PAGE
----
Thanks to an amazing robotic innovation, an international collaboration involving the Carnegie Institution for Science has developed the Sloan Digital Sky Survey (SDSS), a research project that has been investigating the structure and evolution of our cosmic home, the Milky Way.
A new focal plane system (FPS) called SDSS-V replaces a practical and time-consuming approach to simultaneous observations of hundreds of stars, which required astronomers to manually connect hundreds of optical fibers into holes drilled in a metal plate at the telescope’s focal plane.
With this new innovation, the system’s 500 automated positioning units replace human hands and precisely maneuver the optical fibers into place on the telescope’s focal plane so that each can capture light from a specific star within the target region.
“We went from collecting a few thousand spectra each night to approximately 15 000”, says Juna Kollmeier, director of SDSS-V, SDSS Phase 5, a researcher at the Carnegie Institution for Science and director of the Canadian Institute for Theoretical Astrophysics (CITA).
“It’s a fascinating change in the way we work that will not only allow us to scan more objects, but also to examine these systems over time, on timescales we couldn’t access before. This unlocks a lot of new science”.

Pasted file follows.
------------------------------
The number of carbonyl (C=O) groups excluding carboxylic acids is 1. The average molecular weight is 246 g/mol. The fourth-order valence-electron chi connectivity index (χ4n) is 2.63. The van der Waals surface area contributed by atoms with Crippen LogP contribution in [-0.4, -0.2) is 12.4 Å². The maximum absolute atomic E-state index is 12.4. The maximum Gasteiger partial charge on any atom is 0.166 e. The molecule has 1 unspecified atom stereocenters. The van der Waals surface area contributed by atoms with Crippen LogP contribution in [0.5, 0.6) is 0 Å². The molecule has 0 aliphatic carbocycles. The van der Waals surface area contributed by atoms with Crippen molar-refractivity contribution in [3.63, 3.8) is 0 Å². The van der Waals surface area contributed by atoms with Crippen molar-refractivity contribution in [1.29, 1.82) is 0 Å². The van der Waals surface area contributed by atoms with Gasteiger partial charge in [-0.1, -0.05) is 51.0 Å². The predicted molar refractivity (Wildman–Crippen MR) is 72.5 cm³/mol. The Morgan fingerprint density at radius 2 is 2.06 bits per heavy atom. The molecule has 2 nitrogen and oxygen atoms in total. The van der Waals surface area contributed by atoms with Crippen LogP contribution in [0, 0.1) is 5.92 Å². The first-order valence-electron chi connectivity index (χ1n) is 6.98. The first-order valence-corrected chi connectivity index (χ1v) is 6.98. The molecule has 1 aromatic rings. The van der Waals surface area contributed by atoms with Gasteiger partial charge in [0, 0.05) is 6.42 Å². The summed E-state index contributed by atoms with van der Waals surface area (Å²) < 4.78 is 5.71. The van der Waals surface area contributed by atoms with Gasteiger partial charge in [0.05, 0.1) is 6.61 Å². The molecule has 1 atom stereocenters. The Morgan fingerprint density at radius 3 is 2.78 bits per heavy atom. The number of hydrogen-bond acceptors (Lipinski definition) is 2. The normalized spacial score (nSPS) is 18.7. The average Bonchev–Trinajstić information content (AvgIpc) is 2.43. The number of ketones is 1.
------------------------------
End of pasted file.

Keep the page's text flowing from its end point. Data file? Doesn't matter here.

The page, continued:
The development of the new robotic FPS was a five-year effort by an international team, including Ohio State University’s Imaging Sciences Laboratory, the University of Washington, Ecole Polytechnique Fédérale de Lausanne (EPFL) and Carnegie Observatories in Pasadena.
The design teams have overcome many of the challenges posed by the global pandemic by developing and building components where they are located, some in their garages and backyards, and shipping them elsewhere for further assembly. The robots are manufactured in Switzerland and integrated into the main mechanical units in Columbus, Ohio.
Previous stages of SDSS observed millions of stars in our home galaxy using spectrometers, instruments capable of measuring starlight at different wavelengths. The resulting spectra reveal a wealth of information about the stars: their age, temperature, chemical composition, motion, and more.
There are two types of FPS units. One works on the Sloan Foundation’s 2.5-meter telescope at Apache Point Observatory (APO) in New Mexico. A second unit is under construction and, when complete, will operate on the du Pont Telescope at Las Campanas Observatory.
FPS will enable two of the three basic science programs at SDSS-V: the Milky Way diagram (MWM) and the Black Hole (BHM). Together, these projects will gather data on millions of objects scattered across the sky, from stars in our galaxy’s backyard to unimaginably distant supermassive black holes.